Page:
Does Tesla Deserve a Spot as a ‘Magnificent 7’ Stock?

Stocks to sell

Tesla (NASDAQ:TSLA) stock has a roughly $560 billion valuation, down more than 50% from its peak with more downside possible. TSLA reduced production to align with demand in key markets because of declining demand in China.

Several high-profile analysts have forecasted a disastrous Q1 for Tesla in the deliveries department, something many have seen coming for some time. Let’s dive into whether Tesla truly deserves a spot among the “Magnificent 7.”

Startling Production Decision

Last week, Tesla shocked the market with a steep decline tied. The company’s price reductions in China have not boosted vehicle demand, resulting in production slowdown in Shanghai.

This, among other negative catalysts, has led to TSLA stock becoming the worst-performing company in the entire S&P 500 year-to-date.

Tesla faces multiple challenges, including market-share driven strategy and quality concerns for its Cybertruck.

Profit margins are decreasing and the company’s bottom line could suffer in the coming quarters as accounting tools used to boost earnings per share will be less available.

Tesla’s profit margins, a key metric for Wall Street analysts, decreased to 17.6% in December from 23.8% a year earlier. Disappointing sales in China, hitting a low last month, have intensified pressure on Tesla’s ambitious delivery goals.

Musk Defends Ketamine Use

We all know how Elon Musk highly affects the movement of TSLA stock through his words and actions, and lately, these movements haven’t been good.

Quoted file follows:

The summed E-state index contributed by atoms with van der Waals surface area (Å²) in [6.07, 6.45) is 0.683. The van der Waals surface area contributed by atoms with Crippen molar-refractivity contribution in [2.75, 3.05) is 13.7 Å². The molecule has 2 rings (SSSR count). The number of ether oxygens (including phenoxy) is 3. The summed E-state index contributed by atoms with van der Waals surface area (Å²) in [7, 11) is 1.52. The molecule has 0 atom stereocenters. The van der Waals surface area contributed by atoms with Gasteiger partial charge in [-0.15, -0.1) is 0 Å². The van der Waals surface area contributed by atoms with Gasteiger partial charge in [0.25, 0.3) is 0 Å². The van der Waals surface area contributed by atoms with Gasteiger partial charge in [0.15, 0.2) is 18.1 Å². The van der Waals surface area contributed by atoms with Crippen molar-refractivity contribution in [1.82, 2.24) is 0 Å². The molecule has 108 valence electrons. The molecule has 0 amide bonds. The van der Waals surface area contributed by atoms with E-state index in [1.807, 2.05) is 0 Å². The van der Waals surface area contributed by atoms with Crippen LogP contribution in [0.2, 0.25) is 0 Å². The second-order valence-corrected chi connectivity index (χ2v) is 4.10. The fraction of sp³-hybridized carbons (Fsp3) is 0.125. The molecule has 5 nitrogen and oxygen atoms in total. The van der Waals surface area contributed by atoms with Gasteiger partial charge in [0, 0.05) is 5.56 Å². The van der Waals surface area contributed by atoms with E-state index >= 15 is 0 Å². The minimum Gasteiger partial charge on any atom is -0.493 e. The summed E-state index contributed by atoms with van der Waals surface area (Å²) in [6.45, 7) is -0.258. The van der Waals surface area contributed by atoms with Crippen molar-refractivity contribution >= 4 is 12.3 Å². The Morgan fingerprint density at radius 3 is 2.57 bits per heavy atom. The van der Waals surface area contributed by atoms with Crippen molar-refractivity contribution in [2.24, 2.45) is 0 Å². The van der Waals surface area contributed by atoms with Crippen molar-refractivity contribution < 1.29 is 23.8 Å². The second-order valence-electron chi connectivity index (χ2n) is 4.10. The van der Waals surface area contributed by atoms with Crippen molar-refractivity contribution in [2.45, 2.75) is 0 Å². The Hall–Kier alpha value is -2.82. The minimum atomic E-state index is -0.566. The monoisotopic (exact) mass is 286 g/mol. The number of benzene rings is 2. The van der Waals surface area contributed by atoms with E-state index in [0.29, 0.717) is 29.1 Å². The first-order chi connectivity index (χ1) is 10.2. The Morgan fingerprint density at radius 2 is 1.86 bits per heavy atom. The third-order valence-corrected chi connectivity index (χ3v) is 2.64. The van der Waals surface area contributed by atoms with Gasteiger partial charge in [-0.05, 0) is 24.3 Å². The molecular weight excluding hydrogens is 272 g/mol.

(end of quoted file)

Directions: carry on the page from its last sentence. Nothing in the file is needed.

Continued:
Elon Musk defended his use of ketamine, claiming it helps alleviate negative thoughts, benefiting Tesla investors. In a recent interview with Don Lemon, Musk he discussed this, sparking interest.

During the interview, Musk covered various topics, including race and X’s advertiser loss.

Musk stressed execution’s importance, citing Tesla’s high valuation compared to the automotive industry. He attributed his controlled ketamine use to his demanding work schedule.

Despite stock decline, Musk remains focused on productivity. Car buyers and investors seem disillusioned with the Tesla CEO. Lemon’s contract with X was canceled after the interview.

As far as single-man risks are concerned, some have suggested that Musk remaining in the CEO may be more of a risk than him leaving. That’s something I’ve pondered myself lately.

More Headwinds

Formidable Chinese competition, flagging sales in most markets, and diminishing margins paint a rather negative picture for the world’s largest EV company by market capitalization.

There are now a myriad of other options in this space for EV buyers to consider, at similarly attractive prices. Thus, I think the outlook for TSLA stock is murky at best.

I’m of the view that Tesla doesn’t likely deserve a spot in the Magnificent 7. It’s a car company first (despite what Tesla bulls will tell you), and there are more risks than there are catalysts with the company right now.

On the date of publication, Chris MacDonald did not have (either directly or indirectly) any positions in the securities mentioned in this article. The opinions expressed in this article are those of the writer, subject to the Publishing Guidelines.

Chris MacDonald’s love for investing led him to pursue an MBA in Finance and take on a number of management roles in corporate finance and venture capital over the past 15 years. His experience as a financial analyst in the past, coupled with his fervor for finding undervalued growth opportunities, contribute to his conservative, long-term investing perspective.

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